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Hospital chain pledges to cut opioid prescriptions 40 percent by 2018 in face of painkiller epidemic

  • Intermountain Healthcare aims to cut the number of opioid painkiller pills it prescribes patients by 5 million.
  • The health system will use a "business intelligence tool" to track prescriptions and develop prescribing guidelines.
  • Kaiser Permanente said a similar effort led to a reduction in opioid pill prescriptions of 40 percent nationally from late 2014 through last February.
Oxycodone
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A Utah-based hospital chain pledged Wednesday to slash the number of opioid pills prescribed for patients with acute pain at its facilities by 40 percent by the end of 2018.

Intermountain Healthcare's pledge comes in the face of a worsening epidemic of painkiller and heroin abuse in the United States. In 2015, there were more than 33,000 fatalities from opioid overdoses recorded — almost half of which involved prescription painkillers.

If nonprofit Intermountain achieves its goal, it will reduce the number of opioid tablets it prescribes to patients with acute pain in Utah and southern Idaho by more than 5 million each year at its 22 hospitals and 180 clinics.

Intermountain said it believed it is the first American health system "to formally announce such a significant and specific amount of reduction as a target."

Dr. Marc Harrison, president and CEO of Intermountain, said, "We really want to make sure that we reduce the potential for abuse ... but still ensure that our patients have high-quality care."

Dr. Doug Smith, Intermountain's associate medical director, noted that nationslly there is a problem with health providers tending "to write prescriptions for more opioids than patients need, and large quantities of medications are often left over after the need for pain relief is past."

That opens the door for patients abusing their own medication, or the pills being abused by relatives or friends of a patient.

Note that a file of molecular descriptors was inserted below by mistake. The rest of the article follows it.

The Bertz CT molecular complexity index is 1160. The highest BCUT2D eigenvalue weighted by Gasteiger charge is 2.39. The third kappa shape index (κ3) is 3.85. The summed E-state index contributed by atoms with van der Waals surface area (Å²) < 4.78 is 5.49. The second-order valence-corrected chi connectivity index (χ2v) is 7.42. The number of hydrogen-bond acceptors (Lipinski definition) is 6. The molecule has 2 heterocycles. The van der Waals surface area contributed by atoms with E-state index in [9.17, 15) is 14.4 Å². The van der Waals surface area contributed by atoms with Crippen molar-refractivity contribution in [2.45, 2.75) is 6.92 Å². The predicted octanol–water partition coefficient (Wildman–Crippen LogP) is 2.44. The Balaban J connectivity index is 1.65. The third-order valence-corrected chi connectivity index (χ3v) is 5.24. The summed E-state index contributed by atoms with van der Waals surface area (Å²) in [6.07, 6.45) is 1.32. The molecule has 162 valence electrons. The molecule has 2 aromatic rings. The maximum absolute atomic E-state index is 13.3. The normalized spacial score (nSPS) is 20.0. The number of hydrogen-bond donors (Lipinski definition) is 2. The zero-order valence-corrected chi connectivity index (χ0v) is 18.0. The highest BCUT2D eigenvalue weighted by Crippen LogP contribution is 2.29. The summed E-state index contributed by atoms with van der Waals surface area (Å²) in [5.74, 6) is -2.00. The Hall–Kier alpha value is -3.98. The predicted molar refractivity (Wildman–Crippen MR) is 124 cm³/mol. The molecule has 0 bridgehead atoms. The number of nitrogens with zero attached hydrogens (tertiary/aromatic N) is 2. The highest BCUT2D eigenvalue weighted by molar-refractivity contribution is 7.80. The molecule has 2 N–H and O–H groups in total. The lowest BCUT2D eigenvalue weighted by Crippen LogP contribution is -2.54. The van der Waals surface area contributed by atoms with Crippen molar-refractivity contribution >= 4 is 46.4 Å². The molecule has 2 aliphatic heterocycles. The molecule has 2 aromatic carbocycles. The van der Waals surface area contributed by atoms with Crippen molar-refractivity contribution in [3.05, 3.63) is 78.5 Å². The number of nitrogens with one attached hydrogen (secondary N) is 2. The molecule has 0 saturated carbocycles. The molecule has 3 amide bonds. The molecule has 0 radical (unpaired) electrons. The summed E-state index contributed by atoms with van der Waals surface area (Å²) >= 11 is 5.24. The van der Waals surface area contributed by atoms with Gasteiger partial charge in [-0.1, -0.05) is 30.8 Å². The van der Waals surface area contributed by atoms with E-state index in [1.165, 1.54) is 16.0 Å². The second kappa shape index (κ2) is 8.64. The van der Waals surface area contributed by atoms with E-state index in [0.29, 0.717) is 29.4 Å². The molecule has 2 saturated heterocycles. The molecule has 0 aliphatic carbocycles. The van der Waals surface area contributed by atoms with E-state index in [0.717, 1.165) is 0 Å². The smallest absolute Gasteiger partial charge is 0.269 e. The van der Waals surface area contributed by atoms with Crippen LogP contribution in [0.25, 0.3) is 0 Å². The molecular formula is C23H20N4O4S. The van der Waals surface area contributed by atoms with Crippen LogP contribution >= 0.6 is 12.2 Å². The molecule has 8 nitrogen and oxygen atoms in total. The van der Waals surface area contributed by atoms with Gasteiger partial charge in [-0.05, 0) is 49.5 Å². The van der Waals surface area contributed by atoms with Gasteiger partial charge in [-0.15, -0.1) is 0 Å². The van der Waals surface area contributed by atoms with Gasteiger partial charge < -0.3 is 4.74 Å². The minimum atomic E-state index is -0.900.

To reach its reduction goal, Intermountain will be using a "data-driven approach" spearheaded by a "business intelligence tool" that the health-care system developed to track prescriptions and develop guidelines for appropriate prescribing practices, Harrison said.

Intermountain also already has trained about 2,500 of its caregivers as part of the opioid reduction initiative.

Sales of prescription opioids have quadrupled since 1999, despite the fact that "there has not been an overall change in the amount of pain Americans report," according to the federal Centers for Disease Control and Prevention.

Utah, where most of Intermountain's facilities are located, has been particularly hard hit by the opioid crisis, with the state being ranked anywhere from seventh to 12th in the nation for overdoses, Harrison noted.

Intermountain, which has 850,000 members in the health insurance plan it operates, each year has some kind of interaction with 1.2 million people in Utah, which has a population of just 3 million.

"This is a big goal," Harrison said of the 40 percent reduction target.

"But our communities and the people in them are suffering, and we need to do something about that."

Harrison said that the prescription practices at Intermountain, which prescribes about 12.5 million opioid pills to patients with acute pain annually, have been "no better, no worse" than other health-care systems.

But "we can see that there's enormous variation" in the amount of painkillers being prescribed by different doctors across Intermountain's system, Harrison said.

"What you're seeing is what happens when there are not a lot of guidelines" about what an appropriate amount of pills are to be prescribed for various health situations, Harrison said.

Given this variation and analysis of prescribing patterns by Intermountain's staff, "they actually think that 40 percent [reduction] is a really good place to start ... there actually may be more room to move," Harrison said.

The experience of Kaiser Permanente, a major health-care system based in California, suggests that Harrison may be correct.

In 2009, Kaiser Permanente's Southern California division began an effort to reduce the number of patients who were getting high doses of opioids.

That move was launched after a group of doctors in the system noticed that the opioid hydrocodone was the most prescribed medication in Kaiser Permanente's health management organization in Southern California, while another opioid, OxyContin, was also high on that list.

"People [were] getting prescriptions for a thousand pills," Dr. Steve Steinberg, a Kaiser physician, told Atlantic.com for a story about Kaiser's program published in March.

"The numbers were so striking that it led us to look into it," Steinberg told the news site.

Kaiser Permanente has since expanded its opioid prescription initiative to its operations nationally.

According to data from Kaiser's Dr. Sameer Awsare that was provided to CNBC, Kaiser Permanente's system nationally reduced opioid prescriptions by 40 percent from December 2014 to this past February.

Awsare also said that it has decreased prescription amounts of OxyContin by 75 percent. The health system noted that OxyContin has a high potential for diversion and abuse because brand-name opioids have a higher street value.

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